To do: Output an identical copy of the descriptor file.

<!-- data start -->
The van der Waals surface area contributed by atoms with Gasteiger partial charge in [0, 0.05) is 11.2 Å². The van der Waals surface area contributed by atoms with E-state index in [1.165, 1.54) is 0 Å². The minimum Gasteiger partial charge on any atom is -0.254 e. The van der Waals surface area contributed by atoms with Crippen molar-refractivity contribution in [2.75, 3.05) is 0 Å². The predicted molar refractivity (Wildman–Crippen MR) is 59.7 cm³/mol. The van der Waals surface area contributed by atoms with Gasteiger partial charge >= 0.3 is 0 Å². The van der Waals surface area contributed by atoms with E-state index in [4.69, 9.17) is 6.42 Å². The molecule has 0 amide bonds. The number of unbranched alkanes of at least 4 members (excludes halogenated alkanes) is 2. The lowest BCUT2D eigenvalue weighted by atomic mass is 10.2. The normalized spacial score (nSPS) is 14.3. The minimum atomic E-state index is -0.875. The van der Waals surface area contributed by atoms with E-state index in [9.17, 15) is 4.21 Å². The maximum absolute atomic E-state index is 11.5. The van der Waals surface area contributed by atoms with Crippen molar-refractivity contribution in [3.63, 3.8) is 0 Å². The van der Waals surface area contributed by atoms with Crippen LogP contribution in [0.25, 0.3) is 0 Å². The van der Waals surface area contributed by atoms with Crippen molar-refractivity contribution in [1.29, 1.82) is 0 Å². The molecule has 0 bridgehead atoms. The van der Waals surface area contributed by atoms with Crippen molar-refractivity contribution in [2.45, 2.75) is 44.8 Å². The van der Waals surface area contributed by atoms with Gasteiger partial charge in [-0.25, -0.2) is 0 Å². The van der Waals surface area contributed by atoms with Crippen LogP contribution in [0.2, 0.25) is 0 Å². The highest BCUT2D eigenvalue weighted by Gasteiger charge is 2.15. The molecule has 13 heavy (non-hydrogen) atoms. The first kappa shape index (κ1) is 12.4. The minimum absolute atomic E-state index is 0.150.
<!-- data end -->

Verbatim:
The van der Waals surface area contributed by atoms with Gasteiger partial charge in [0, 0.05) is 11.2 Å². The van der Waals surface area contributed by atoms with E-state index in [1.165, 1.54) is 0 Å². The minimum Gasteiger partial charge on any atom is -0.254 e. The van der Waals surface area contributed by atoms with Crippen molar-refractivity contribution in [2.75, 3.05) is 0 Å². The predicted molar refractivity (Wildman–Crippen MR) is 59.7 cm³/mol. The van der Waals surface area contributed by atoms with Gasteiger partial charge >= 0.3 is 0 Å². The van der Waals surface area contributed by atoms with E-state index in [4.69, 9.17) is 6.42 Å². The molecule has 0 amide bonds. The number of unbranched alkanes of at least 4 members (excludes halogenated alkanes) is 2. The lowest BCUT2D eigenvalue weighted by atomic mass is 10.2. The normalized spacial score (nSPS) is 14.3. The minimum atomic E-state index is -0.875. The van der Waals surface area contributed by atoms with E-state index in [9.17, 15) is 4.21 Å². The maximum absolute atomic E-state index is 11.5. The van der Waals surface area contributed by atoms with Crippen molar-refractivity contribution in [3.63, 3.8) is 0 Å². The van der Waals surface area contributed by atoms with Crippen LogP contribution in [0.25, 0.3) is 0 Å². The van der Waals surface area contributed by atoms with Crippen molar-refractivity contribution in [1.29, 1.82) is 0 Å². The molecule has 0 bridgehead atoms. The van der Waals surface area contributed by atoms with Crippen molar-refractivity contribution in [2.45, 2.75) is 44.8 Å². The van der Waals surface area contributed by atoms with Gasteiger partial charge in [-0.25, -0.2) is 0 Å². The van der Waals surface area contributed by atoms with Crippen LogP contribution in [0.2, 0.25) is 0 Å². The highest BCUT2D eigenvalue weighted by Gasteiger charge is 2.15. The molecule has 13 heavy (non-hydrogen) atoms. The first kappa shape index (κ1) is 12.4. The minimum absolute atomic E-state index is 0.150.